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The excessive inflammatory response of macrophages plays a vital role in the pathogenesis of various diseases. The dynamic metabolic alterations in macrophages, including amino acid metabolism, are known to orchestrate their inflammatory phenotype. To explore a new metabolic pathway that regulates the inflammatory response, we examined metabolome changes in mouse peritoneal macrophages (PMs) in response to lipopolysaccharide (LPS) and found a coordinated increase of cysteine and its related metabolites, suggesting an enhanced demand for cysteine during the inflammatory response. Because Slc7a11, which encodes a cystine transporter xCT, was remarkably upregulated upon the pro-inflammatory challenge and found to serve as a major channel of cysteine supply, we examined the inflammatory behavior of Slc7a11 knockout PMs (xCT-KO PMs) to clarify an impact of the increased cysteine demand on inflammation. The xCT-KO PMs exhibited a prolonged upregulation of pro-inflammatory genes, which was recapitulated by cystine depletion in the culture media of wild-type PMs, suggesting that cysteine facilitates the resolution of inflammation. Detailed analysis of the sulfur metabolome revealed that supersulfides, such as cysteine persulfide, were increased in PMs in response to LPS, which was abolished in xCT-KO PMs. Supplementation of N-acetylcysteine tetrasulfide (NAC-S2), a supersulfide donor, attenuated the pro-inflammatory gene expression in xCT-KO PMs. Thus, activated macrophages increase cystine uptake via xCT and produce supersulfides, creating a negative feedback loop to limit excessive inflammation. Our study highlights the finely tuned regulation of macrophage inflammatory response by sulfur metabolism. Copyright © 2023 The Authors. Published by Elsevier B.V. All rights reserved.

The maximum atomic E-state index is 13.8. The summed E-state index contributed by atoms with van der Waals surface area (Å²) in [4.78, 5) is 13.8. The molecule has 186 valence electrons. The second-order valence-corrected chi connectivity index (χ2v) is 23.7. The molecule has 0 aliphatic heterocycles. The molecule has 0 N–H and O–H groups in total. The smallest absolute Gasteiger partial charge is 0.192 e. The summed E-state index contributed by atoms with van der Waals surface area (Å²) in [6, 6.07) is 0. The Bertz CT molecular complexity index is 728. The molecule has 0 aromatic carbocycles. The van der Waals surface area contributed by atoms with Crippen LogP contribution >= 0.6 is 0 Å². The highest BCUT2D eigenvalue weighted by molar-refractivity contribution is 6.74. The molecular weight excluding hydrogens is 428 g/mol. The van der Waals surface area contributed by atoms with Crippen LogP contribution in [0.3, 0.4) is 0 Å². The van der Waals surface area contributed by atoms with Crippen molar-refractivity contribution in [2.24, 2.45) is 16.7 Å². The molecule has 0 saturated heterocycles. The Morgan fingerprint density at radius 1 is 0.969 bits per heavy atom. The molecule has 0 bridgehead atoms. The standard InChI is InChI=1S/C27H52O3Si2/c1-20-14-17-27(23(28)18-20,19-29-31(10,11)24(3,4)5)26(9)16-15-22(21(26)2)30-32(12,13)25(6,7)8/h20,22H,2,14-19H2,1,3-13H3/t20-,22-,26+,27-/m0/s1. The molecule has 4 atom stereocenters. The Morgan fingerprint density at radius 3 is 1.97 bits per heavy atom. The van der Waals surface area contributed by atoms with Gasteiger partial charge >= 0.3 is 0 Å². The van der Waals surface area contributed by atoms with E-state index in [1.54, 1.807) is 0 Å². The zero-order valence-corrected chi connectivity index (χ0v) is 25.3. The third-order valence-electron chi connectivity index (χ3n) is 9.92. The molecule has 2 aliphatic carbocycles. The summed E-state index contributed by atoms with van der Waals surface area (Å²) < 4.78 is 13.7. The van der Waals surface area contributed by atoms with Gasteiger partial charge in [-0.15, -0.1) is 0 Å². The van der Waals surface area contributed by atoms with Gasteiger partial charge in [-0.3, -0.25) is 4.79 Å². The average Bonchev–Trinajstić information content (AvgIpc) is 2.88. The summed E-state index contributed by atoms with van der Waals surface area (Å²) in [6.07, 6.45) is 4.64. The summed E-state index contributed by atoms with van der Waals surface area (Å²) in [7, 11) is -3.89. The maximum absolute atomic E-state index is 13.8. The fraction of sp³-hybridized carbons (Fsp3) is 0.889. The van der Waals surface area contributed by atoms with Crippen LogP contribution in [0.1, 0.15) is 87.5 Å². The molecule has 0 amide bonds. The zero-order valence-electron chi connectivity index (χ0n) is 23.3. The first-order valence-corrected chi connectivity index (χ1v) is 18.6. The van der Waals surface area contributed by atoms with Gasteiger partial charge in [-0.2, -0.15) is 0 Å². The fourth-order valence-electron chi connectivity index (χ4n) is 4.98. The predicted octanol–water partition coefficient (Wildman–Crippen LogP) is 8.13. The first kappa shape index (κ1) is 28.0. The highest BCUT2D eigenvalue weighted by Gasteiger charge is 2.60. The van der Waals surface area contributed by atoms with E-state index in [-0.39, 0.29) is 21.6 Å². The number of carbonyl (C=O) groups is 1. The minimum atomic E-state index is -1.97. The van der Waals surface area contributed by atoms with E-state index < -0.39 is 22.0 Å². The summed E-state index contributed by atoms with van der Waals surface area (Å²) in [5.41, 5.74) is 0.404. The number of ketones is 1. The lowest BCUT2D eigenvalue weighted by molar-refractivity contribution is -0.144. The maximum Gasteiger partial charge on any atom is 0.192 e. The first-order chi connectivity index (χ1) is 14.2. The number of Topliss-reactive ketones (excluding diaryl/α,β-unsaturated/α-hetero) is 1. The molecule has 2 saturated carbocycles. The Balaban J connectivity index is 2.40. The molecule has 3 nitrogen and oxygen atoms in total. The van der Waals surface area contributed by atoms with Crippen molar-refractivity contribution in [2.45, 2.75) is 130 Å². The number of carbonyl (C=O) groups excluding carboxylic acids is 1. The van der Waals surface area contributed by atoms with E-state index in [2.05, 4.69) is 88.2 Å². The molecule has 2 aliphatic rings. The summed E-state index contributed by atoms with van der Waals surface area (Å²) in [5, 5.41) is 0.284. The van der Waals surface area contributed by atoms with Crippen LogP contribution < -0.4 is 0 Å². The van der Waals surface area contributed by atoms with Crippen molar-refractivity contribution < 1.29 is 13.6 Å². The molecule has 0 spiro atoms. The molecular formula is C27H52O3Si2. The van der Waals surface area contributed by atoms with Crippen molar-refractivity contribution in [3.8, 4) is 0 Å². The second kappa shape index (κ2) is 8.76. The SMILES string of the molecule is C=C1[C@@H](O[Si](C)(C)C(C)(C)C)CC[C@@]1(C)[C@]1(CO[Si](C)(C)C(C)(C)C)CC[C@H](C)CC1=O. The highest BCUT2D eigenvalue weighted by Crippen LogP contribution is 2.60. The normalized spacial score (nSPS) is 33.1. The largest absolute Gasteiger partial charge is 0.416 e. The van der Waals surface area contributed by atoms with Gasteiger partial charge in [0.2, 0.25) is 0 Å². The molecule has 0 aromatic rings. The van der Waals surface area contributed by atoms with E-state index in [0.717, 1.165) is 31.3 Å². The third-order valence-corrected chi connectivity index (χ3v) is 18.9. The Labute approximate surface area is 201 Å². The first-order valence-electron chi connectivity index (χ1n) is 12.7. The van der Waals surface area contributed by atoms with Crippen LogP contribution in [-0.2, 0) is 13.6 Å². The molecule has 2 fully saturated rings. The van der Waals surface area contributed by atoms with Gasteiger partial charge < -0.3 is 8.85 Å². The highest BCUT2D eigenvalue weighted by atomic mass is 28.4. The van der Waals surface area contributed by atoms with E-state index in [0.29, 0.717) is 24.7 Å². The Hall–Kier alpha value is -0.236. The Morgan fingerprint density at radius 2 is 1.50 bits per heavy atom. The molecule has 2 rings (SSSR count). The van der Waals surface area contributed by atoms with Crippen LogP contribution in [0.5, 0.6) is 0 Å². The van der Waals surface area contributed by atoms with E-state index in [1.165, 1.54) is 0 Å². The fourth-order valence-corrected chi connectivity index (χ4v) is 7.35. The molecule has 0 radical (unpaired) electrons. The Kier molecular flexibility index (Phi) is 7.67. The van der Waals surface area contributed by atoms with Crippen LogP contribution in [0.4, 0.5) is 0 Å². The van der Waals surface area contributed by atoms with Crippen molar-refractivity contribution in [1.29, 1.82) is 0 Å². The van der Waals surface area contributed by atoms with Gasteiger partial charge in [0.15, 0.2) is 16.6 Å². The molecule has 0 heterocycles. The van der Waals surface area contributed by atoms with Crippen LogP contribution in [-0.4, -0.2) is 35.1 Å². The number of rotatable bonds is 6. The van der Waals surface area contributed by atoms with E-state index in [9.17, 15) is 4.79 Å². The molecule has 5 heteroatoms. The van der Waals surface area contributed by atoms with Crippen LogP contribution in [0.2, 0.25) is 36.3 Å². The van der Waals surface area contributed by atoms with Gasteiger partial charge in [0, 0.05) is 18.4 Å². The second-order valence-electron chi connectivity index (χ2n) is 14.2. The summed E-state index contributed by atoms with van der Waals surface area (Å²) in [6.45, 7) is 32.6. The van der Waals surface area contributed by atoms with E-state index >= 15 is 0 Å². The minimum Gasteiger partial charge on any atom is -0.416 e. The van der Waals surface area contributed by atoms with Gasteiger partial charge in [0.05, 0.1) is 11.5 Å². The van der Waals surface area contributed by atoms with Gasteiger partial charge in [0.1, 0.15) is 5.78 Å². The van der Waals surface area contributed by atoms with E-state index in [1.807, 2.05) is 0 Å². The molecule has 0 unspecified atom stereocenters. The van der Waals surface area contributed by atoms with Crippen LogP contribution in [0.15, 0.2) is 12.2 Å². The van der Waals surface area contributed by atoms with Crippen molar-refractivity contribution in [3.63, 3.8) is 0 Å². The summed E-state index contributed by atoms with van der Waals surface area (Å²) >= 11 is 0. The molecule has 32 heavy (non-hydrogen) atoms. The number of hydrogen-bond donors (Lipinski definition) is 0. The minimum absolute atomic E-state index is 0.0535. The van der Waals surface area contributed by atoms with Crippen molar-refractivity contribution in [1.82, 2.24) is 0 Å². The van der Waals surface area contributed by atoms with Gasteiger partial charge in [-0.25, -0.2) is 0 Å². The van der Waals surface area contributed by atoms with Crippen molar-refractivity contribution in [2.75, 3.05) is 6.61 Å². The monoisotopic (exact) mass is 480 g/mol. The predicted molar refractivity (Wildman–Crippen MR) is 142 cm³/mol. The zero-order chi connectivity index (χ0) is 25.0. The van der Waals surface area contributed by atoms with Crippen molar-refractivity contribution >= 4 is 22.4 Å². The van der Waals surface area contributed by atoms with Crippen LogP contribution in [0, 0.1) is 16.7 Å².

Haruna Takeda, Shohei Murakami, Zun Liu, Tomohiro Sawa, Masatomo Takahashi, Yoshihiro Izumi, Takeshi Bamba, Hideyo Sato, Takaaki Akaike, Hiroki Sekine, Hozumi Motohashi. Sulfur metabolic response in macrophage limits excessive inflammatory response by creating a negative feedback loop. Redox biology. 2023 Sep;65:102834

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PMID: 37536084

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